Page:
New York: Underage DUI/DWI
Learn about New York’s underage drinking and driving laws.
New York has special drinking and driving laws that apply to “underage” drivers—motorists who are under the age of 21. First, these laws prohibit underage motorists from driving with even a small amount of alcohol in their bodies. And second, these laws enhance the penalties for underage drivers who are convicted of offenses related to driving under the influence of alcohol and/or drugs.
This article discusses New York’s underage drinking and driving laws. To find out about other topics related to New York’s DWI (driving while intoxicated) laws, our New York DWI Laws page is a good starting point.
Underage Per Se DWI
The term “per se DWI” is used to describe a DWI charge that’s based solely on the driver’s blood alcohol concentration (BAC). You can get a per se DWI just for driving with a BAC of .08% or more—it’s doesn’t matter whether or not your ability to drive safely was affected by your drinking.
New York has an underage per se law that applies the same concept to underage motorists that drive with a BAC of .02% or greater, but less than .08%. Police can cite these drivers for violating the underage per se statute even if they weren’t actually impaired by alcohol. (See N.Y. Veh. & Traf. Law § 1192-a.)
This doesn’t mean that underage motorists can’t be arrested for a regular DWI, or another offense related to driving under the influence such as DWAI (driving while ability impaired). (See below.)
Underage Per Se DWI Is Not a Crime
Unlike a regular DWI—which is usually a misdemeanor—an underage per se DWI isn’t considered a crime in New York. Instead of having to go to criminal court, a driver who’s charged only with violating New York’s underage per se statute will be referred to the Department of Motor Vehicles (DMV) for a hearing. And it’ll be a DMV commissioner, as opposed to a judge or jury, who will decide whether the driver is guilty of the charge.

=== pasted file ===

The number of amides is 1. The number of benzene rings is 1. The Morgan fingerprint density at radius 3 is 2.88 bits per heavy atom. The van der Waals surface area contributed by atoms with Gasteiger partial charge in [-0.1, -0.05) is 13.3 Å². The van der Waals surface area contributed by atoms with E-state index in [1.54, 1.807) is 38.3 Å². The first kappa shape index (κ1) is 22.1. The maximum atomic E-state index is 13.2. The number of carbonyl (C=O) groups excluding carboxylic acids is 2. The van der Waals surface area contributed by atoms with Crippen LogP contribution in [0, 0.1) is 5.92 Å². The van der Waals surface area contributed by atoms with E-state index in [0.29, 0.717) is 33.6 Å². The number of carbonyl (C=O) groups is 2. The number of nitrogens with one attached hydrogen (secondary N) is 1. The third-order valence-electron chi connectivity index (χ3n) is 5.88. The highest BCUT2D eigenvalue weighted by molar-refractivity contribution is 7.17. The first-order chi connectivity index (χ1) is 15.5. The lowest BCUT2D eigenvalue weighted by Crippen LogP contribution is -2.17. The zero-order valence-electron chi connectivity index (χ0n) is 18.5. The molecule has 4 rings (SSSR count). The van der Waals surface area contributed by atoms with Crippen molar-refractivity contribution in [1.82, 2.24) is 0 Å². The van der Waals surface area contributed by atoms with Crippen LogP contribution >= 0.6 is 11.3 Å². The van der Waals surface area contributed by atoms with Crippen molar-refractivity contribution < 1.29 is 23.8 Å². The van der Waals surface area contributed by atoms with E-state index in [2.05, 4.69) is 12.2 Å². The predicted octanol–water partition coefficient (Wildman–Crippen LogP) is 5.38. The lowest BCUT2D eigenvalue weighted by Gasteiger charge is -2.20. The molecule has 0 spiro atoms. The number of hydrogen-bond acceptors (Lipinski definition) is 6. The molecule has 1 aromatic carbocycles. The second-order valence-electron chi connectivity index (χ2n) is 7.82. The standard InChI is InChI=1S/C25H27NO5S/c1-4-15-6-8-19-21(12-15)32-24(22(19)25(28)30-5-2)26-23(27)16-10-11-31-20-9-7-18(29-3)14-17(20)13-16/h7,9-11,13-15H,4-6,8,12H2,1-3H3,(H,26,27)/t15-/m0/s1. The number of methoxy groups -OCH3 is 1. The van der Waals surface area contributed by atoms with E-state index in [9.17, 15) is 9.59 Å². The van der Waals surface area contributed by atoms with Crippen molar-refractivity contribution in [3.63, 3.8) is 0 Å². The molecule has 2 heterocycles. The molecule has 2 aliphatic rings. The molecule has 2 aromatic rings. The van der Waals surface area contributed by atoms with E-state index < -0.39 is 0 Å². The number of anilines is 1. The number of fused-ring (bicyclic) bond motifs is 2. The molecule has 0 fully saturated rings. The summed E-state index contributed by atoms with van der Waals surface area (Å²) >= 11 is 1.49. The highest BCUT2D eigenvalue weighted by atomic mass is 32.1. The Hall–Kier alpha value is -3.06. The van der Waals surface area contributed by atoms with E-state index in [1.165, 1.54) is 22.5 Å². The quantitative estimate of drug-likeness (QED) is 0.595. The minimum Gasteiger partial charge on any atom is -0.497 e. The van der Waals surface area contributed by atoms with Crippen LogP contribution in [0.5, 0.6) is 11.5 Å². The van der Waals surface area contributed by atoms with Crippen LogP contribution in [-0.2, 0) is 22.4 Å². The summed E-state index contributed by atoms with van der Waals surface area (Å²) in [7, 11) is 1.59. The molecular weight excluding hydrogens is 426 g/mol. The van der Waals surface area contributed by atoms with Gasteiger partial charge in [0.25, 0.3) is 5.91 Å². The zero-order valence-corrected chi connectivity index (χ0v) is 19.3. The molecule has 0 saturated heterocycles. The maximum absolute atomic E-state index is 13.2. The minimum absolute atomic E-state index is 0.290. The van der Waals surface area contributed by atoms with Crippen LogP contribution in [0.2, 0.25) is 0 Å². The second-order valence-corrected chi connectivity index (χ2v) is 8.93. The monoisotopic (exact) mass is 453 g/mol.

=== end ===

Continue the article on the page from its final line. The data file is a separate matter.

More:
Penalties for Underage Per Se DWI
A motorist found guilty of violating New York’s underage per se law will face a six-month license and have to pay a $125 civil penalty. However, most of these motorists will be able to get a conditional license (generally, for driving to and from work and school) if they participate in the “Impaired Driver Program,” formerly called the “Drinking Driver Program.”
A violation of the underage per se law is considered a second-offense if the motorist has a prior underage per se law violation or DWI/ DWAI conviction. A second-offense carries a license suspension of one year or until the driver turns 21 years old—whichever is longer—and a $125 civil penalty. Drivers found guilty of a second-offense won’t be eligible for the Impaired Driving Program or a conditional license.
Enhanced Penalties for Underage Drivers Convicted of DWI or DWAI
Anyone, including an underage driver, can get a DWI for driving with a BAC of .08% or more or while impaired to a "substantial degree" by alcohol. Also, any motorist can be convicted a DWAI for driving while impaired to “any extent” by alcohol, drugs, or a combination of the two. (See First-Offense DWI/DUI in New York for more detailed descriptions of the different offenses that a driver who’s ingested drugs or alcohol can be charged with.)
Drivers who are at least 21 years old and get convicted of a DWI or DWAI typically face 90-day or six-month license suspensions. But for an underage driver, a DWI or DWAI conviction carries a one-year suspension. Also, motorists who are over 21 will typically have their driving privileges completely restored after completing the Impaired Drivers Program. Underage drivers who complete the program, on the other hand, will still have to complete the full one-year suspension period before being allowed to drive without restrictions.
Get in Contact with an Attorney
New York’s DWI laws are extremely complicated and full of nuances. If you’ve been arrested or charged with a DWI or DWAI, an experienced DWI attorney can help you understand what you’re up against and what you should do next.
Updated April 14, 2016